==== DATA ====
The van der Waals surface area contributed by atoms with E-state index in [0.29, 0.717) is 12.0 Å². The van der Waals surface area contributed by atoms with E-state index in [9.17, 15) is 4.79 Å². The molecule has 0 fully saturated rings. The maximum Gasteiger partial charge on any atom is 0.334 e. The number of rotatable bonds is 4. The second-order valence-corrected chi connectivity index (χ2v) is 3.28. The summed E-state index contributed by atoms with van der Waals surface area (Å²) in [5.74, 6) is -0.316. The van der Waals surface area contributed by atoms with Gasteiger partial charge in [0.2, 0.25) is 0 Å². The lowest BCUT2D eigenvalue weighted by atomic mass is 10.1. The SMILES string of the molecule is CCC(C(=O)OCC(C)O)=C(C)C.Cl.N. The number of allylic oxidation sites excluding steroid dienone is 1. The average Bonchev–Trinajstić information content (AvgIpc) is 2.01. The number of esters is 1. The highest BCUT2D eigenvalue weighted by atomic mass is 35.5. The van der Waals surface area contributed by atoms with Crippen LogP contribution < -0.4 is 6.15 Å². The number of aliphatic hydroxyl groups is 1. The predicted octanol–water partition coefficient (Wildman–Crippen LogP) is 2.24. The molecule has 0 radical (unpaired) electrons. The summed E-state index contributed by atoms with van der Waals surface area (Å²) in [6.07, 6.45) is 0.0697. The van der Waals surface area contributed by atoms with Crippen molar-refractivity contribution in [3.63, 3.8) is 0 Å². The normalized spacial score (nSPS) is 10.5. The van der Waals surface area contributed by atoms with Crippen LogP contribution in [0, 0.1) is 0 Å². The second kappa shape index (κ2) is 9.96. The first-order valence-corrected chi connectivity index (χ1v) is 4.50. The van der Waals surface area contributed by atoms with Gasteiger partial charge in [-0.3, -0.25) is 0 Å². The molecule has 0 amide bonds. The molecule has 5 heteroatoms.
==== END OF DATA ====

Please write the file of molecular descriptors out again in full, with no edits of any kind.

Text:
The van der Waals surface area contributed by atoms with E-state index in [0.29, 0.717) is 12.0 Å². The van der Waals surface area contributed by atoms with E-state index in [9.17, 15) is 4.79 Å². The molecule has 0 fully saturated rings. The maximum Gasteiger partial charge on any atom is 0.334 e. The number of rotatable bonds is 4. The second-order valence-corrected chi connectivity index (χ2v) is 3.28. The summed E-state index contributed by atoms with van der Waals surface area (Å²) in [5.74, 6) is -0.316. The van der Waals surface area contributed by atoms with Gasteiger partial charge in [0.2, 0.25) is 0 Å². The lowest BCUT2D eigenvalue weighted by atomic mass is 10.1. The SMILES string of the molecule is CCC(C(=O)OCC(C)O)=C(C)C.Cl.N. The number of allylic oxidation sites excluding steroid dienone is 1. The average Bonchev–Trinajstić information content (AvgIpc) is 2.01. The number of esters is 1. The highest BCUT2D eigenvalue weighted by atomic mass is 35.5. The van der Waals surface area contributed by atoms with Crippen LogP contribution < -0.4 is 6.15 Å². The number of aliphatic hydroxyl groups is 1. The predicted octanol–water partition coefficient (Wildman–Crippen LogP) is 2.24. The molecule has 0 radical (unpaired) electrons. The summed E-state index contributed by atoms with van der Waals surface area (Å²) in [6.07, 6.45) is 0.0697. The van der Waals surface area contributed by atoms with Crippen molar-refractivity contribution in [3.63, 3.8) is 0 Å². The normalized spacial score (nSPS) is 10.5. The van der Waals surface area contributed by atoms with Crippen LogP contribution in [0, 0.1) is 0 Å². The second kappa shape index (κ2) is 9.96. The first-order valence-corrected chi connectivity index (χ1v) is 4.50. The van der Waals surface area contributed by atoms with Gasteiger partial charge in [-0.3, -0.25) is 0 Å². The molecule has 0 amide bonds. The molecule has 5 heteroatoms.